Banks keep piling credit card fees on retailers. Congress must act.

Interchange fees that banks charge to process card transactions have long been a significant and growing burden, driving up costs for merchants and, ultimately, prices for consumers.

But the coronavirus pandemic has only exacerbated the problem and widened cracks in the broken payments industry as spending has moved online, where virtually all purchases are paid for by card. Online, merchants face even higher processing fees than what is charged for in-store transactions, and card industry obstacles make it difficult for merchants to exercise their legal right to route transactions to the lowest-cost networks.

Merchants have long asked to bring these skyrocketing fees under control, but the banks and card networks that set the fees insisted they were simply a cost of doing business. And since the fees aren’t disclosed on receipts or monthly bills, most consumers are not aware they exist. Therefore, they are unlikely to complain about the hundreds of dollars a year the fees can cost the average family.

However, retail groups have successfully advocated to regulators around the world to cap the fees in some countries, mandate competition in others and reach voluntary agreements elsewhere.

Fees once 2% or more are now as little as 0.2% for debit and 0.3% for credit in Europe, for example. And some countries have no interchange fee at all for debit. This past summer, the U.K. Supreme Court declared interchange anticompetitive, and British merchants are seeking refunds of fees back to 2013 or earlier.

These reforms have been welcome, and a new report from CMSPI shows such fee curtailing has reduced interchange collections worldwide by an estimated $82 billion a year. Unfortunately, that doesn’t mean retailers or their customers — as regulators’ intended beneficiaries — have seen a net savings anywhere near that large.

That’s because interchange is just one component of the merchant discount rate, and other components remain unregulated.

Instead, CMSPI’s Global Review of Interchange Regulation report showed increased network fees have eroded about 40% of annual savings for merchants, money that could have significantly helped some merchants through the quarantine period. And card issuers have recovered about 24% of interchange savings by reducing card rewards or increasing checking account fees.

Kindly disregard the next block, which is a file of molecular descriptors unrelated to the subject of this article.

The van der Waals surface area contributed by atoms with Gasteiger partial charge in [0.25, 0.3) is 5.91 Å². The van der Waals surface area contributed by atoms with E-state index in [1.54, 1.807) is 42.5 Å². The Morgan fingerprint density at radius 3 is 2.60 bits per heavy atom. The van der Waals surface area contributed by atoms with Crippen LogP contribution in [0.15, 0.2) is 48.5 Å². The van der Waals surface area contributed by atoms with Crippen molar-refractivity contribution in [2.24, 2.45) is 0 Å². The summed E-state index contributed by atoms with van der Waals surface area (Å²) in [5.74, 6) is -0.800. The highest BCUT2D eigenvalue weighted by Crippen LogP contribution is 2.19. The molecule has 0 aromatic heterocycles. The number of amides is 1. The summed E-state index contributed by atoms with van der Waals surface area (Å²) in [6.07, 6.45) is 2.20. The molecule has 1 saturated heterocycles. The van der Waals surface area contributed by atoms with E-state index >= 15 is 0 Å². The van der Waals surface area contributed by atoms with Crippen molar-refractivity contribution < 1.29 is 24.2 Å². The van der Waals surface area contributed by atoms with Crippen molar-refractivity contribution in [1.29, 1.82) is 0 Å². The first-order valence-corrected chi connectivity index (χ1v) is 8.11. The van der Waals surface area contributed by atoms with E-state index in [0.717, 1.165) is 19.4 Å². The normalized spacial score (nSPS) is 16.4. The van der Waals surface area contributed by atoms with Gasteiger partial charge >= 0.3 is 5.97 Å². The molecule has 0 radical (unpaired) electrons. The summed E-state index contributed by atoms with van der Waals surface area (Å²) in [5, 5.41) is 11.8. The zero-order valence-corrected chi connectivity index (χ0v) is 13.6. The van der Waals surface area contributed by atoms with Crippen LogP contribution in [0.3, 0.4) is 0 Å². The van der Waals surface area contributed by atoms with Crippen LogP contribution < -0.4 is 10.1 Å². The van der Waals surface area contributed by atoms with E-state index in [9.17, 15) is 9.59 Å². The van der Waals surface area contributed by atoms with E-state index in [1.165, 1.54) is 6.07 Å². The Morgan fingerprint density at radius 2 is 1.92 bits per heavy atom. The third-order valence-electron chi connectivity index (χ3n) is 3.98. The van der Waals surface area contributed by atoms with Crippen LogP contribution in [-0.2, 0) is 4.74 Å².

There have been some efforts in the past decade to curtail interchange fees, like the Durbin Amendment as part of the Dodd-Frank Act, which capped interchange on debit cards from major banks at 21 cents per transaction. Retailers have saved an estimated $9.4 billion annually since the Durbin Amendment took effect.

Though largely successful, the Durbin Amendment has limited scope. It exempted cards from banks with assets of less than $10 billion, for example, which cost merchants around 50 cents per transaction.

Glaringly, it exempted credit card interchange, which makes up roughly 80% of all U.S. card processing fees, and totaled an $86 billion cost to merchants in 2018, according to the Nilson Report.

The CMSPI report estimates U.S. network fees charged each year are now about $4.2 billion higher than before Durbin took effect in 2011, wiping out almost half of interchange savings. And issuers have raised checking account fees or decreased card rewards by about $2.3 billion a year.

Particularly alarming is what has happened with acquirers, who collect interchange fees and network fees from merchants in addition to charging their own fee. While most large retailers pay card fees on an “interchange plus plus” model that breaks out the three fees, many small retailers pay so-called bundled fees that lump all three together, making changes difficult to spot.

The problem goes beyond bundled fees for small merchants.

There are opaque charging structures, an overall complexity of card fees and confusing invoices. All of this makes reconciliation impossible and overcharges rife, even for large merchants under an “interchange plus plus” plan. In fact, a study done for the European Commission said acquirers “absorbed” 45% of the savings rather than passing it along to merchants when interchange was capped in Europe.

Card fees would be even higher without Durbin, but the savings amount to less than one-eighth of global savings from interchange reform, even though Nilson says the United States represents one-quarter of global card spending.

By limiting interchange fees and giving retailers the right to route transactions to the network of their choice, the Durbin Amendment has been highly successful in creating competition and bringing down the cost of face-to-face debit transactions. But ignoring credit cards, network fees and acquirer fees has resulted in a game of Whack-a-Mole: knocking down one fee at a time only results in others popping up.

In the 10 years since Durbin, overall card fees have continued to climb. As the next administration and Congress set a new course for the year, they need to take another look at card fees. This time, they should take a comprehensive approach that covers not just debit cards, but credit cards. All while bringing about the transparency and robust competition badly needed in the broken payments market.

To do that, it is imperative that they consider the whole swipe fee charged to merchants rather than just interchange.

Anything less is a job half done.

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